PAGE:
Nearly 200 providers of schools with a religious character, representatives of faith communities and government officials gathered for a conference, “Keeping Faith in the System”, affirming the work of schools with a religious character and their collaboration with other schools at the Institute of Directors on Wednesday 14th October 2009.
The conference built on DCSF’s 2007 publication, “Faith in the System”, which celebrated the positive contribution that schools with a religious character make to society. “Keeping faith in the System” highlighted the positive contribution which schools with a religious character make in the school system, their local communities and beyond.
The Rt Hon Ed Balls, Secretary of State for Children, Schools and Families, gave the keynote address, in which he said, “the vibrancy, dynamism and success of schools with a religious character has never been stronger. I’ve seen for myself how faith schools are using their unique ethos to develop well-rounded young people who have a strong sense of community and respect for others – including those of different faiths and backgrounds.”
He noted that, “In many ways, they are leading the way and are some of the best exemplars we have on promoting community cohesion because many faith schools are more diverse than other schools. I fully support and am committed to the role of faith schools in our education system.”
He praised the results in schools with a religious character, saying, “almost 10% more pupils in faith schools now achieve five good GCSEs including English and Maths compared to the national average – that’s 58% of faith school pupils compared to 48% nationally” and went on to praise the faster rate of improvement in schools with a religious character compared to other maintained schools.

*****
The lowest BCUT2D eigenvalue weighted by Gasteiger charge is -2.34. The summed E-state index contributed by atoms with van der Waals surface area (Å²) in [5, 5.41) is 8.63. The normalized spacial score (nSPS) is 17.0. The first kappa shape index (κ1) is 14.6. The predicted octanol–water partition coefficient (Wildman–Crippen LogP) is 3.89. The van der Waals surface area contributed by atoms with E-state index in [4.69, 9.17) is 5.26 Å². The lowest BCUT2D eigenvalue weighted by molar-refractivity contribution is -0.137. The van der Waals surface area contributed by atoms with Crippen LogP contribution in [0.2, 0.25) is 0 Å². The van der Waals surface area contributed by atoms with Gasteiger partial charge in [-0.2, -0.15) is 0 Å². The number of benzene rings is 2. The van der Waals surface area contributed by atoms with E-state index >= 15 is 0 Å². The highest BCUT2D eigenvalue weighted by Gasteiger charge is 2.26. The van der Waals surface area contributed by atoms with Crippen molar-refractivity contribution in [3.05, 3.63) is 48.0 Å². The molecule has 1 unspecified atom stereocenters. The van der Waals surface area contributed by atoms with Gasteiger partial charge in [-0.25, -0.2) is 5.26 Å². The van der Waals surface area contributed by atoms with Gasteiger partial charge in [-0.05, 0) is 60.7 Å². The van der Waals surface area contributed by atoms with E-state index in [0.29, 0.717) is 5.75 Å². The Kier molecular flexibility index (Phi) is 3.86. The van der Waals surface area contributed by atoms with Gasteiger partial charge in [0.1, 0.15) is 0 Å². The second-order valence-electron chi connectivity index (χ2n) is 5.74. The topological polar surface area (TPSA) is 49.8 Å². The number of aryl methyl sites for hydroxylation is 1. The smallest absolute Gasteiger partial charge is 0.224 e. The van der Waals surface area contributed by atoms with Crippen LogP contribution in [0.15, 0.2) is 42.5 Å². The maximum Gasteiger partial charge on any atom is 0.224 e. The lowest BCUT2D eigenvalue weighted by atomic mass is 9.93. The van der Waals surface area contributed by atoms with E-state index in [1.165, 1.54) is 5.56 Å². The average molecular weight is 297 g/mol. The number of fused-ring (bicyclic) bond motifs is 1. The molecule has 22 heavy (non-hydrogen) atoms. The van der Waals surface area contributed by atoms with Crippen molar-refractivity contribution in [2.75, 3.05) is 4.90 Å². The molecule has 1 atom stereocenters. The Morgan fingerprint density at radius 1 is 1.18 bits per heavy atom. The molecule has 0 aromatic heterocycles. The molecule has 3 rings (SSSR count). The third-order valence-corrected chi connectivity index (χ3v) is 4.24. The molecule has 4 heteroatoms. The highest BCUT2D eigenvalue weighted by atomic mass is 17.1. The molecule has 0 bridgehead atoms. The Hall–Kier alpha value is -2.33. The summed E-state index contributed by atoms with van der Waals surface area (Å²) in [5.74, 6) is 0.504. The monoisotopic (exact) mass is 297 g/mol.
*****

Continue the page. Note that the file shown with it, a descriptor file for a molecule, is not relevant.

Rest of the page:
Oona Stannard, Chief Executive and Director of the Catholic Education Service for England and Wales, addressing the conference, said, “We are here to continue and take forward a success story – the success story of schools with a religious character. Yes, our interests and concerns may start with the pupils of schools in our own tradition but not exclusively so – we also have a responsibility which we willingly accept to collaborate and support appropriately within the wider family of maintained schools.”
Ms Stannard highlighted the importance of the right to parental choice in education, “For parents to feel that the importance of their faith is acknowledged in the very real terms of the availability of a school of their faith (or one where they know their faith will be respected) is a very powerful force for building trust and partnership. In this way schools with a religious character are a tangible and positive response to communities and their needs.”
She concluded, “Keeping Faith in the System isn’t an end point but it is a milestone on a continuum of collaboration. Working together from within our traditions and beyond we can ensure that schools with a religious character remain faithful, high achieving and of service to the community.”
Around 33% of maintained schools in England are schools with a religious character (6,792 maintained faith schools out of a total of 20,217 maintained schools).
These include Catholic, Church of England, Jewish, Muslim, Sikh, Greek Orthodox, Hindu, Quaker, Seventh Day Adventist and United Reform Church schools.
Around 10% of maintained schools are Catholic.
Two million pupils are taught in schools with a religious character across England and Wales.
The following pdfs can be downloaded:
It is possible to access the full photo gallery from the conference by visiting our Flickr photostream.